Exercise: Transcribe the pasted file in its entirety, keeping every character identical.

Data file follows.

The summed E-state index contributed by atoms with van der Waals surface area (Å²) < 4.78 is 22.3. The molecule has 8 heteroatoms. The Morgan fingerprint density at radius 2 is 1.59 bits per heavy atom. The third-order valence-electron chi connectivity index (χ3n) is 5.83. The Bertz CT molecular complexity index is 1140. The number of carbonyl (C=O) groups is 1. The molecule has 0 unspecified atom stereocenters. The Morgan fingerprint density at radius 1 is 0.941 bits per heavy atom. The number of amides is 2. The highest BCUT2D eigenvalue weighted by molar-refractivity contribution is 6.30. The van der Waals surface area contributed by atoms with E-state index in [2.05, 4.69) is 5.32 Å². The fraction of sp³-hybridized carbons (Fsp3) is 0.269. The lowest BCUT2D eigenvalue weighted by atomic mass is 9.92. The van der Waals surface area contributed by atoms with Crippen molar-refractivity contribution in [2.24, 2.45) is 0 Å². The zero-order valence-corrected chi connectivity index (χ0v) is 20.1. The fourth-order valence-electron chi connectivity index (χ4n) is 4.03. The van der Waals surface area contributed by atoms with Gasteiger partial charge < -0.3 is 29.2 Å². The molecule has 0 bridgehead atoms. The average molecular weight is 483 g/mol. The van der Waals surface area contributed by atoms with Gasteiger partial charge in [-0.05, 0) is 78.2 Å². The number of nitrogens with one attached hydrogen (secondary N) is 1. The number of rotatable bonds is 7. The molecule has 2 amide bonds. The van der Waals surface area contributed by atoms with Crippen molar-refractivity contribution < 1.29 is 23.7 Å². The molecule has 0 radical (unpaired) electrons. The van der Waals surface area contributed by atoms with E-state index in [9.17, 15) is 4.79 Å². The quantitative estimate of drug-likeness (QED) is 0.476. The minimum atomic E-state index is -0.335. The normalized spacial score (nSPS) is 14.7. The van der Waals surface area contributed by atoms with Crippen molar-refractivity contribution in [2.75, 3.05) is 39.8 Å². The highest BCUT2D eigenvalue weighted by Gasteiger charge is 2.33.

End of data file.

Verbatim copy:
The summed E-state index contributed by atoms with van der Waals surface area (Å²) < 4.78 is 22.3. The molecule has 8 heteroatoms. The Morgan fingerprint density at radius 2 is 1.59 bits per heavy atom. The third-order valence-electron chi connectivity index (χ3n) is 5.83. The Bertz CT molecular complexity index is 1140. The number of carbonyl (C=O) groups is 1. The molecule has 0 unspecified atom stereocenters. The Morgan fingerprint density at radius 1 is 0.941 bits per heavy atom. The number of amides is 2. The highest BCUT2D eigenvalue weighted by molar-refractivity contribution is 6.30. The van der Waals surface area contributed by atoms with E-state index in [2.05, 4.69) is 5.32 Å². The fraction of sp³-hybridized carbons (Fsp3) is 0.269. The lowest BCUT2D eigenvalue weighted by atomic mass is 9.92. The van der Waals surface area contributed by atoms with Crippen molar-refractivity contribution in [2.24, 2.45) is 0 Å². The zero-order valence-corrected chi connectivity index (χ0v) is 20.1. The fourth-order valence-electron chi connectivity index (χ4n) is 4.03. The van der Waals surface area contributed by atoms with Gasteiger partial charge < -0.3 is 29.2 Å². The molecule has 0 bridgehead atoms. The average molecular weight is 483 g/mol. The van der Waals surface area contributed by atoms with Gasteiger partial charge in [-0.05, 0) is 78.2 Å². The number of nitrogens with one attached hydrogen (secondary N) is 1. The number of rotatable bonds is 7. The molecule has 2 amide bonds. The van der Waals surface area contributed by atoms with Crippen molar-refractivity contribution < 1.29 is 23.7 Å². The molecule has 0 radical (unpaired) electrons. The van der Waals surface area contributed by atoms with E-state index in [9.17, 15) is 4.79 Å². The quantitative estimate of drug-likeness (QED) is 0.476. The minimum atomic E-state index is -0.335. The normalized spacial score (nSPS) is 14.7. The van der Waals surface area contributed by atoms with Crippen molar-refractivity contribution in [2.75, 3.05) is 39.8 Å². The highest BCUT2D eigenvalue weighted by Gasteiger charge is 2.33.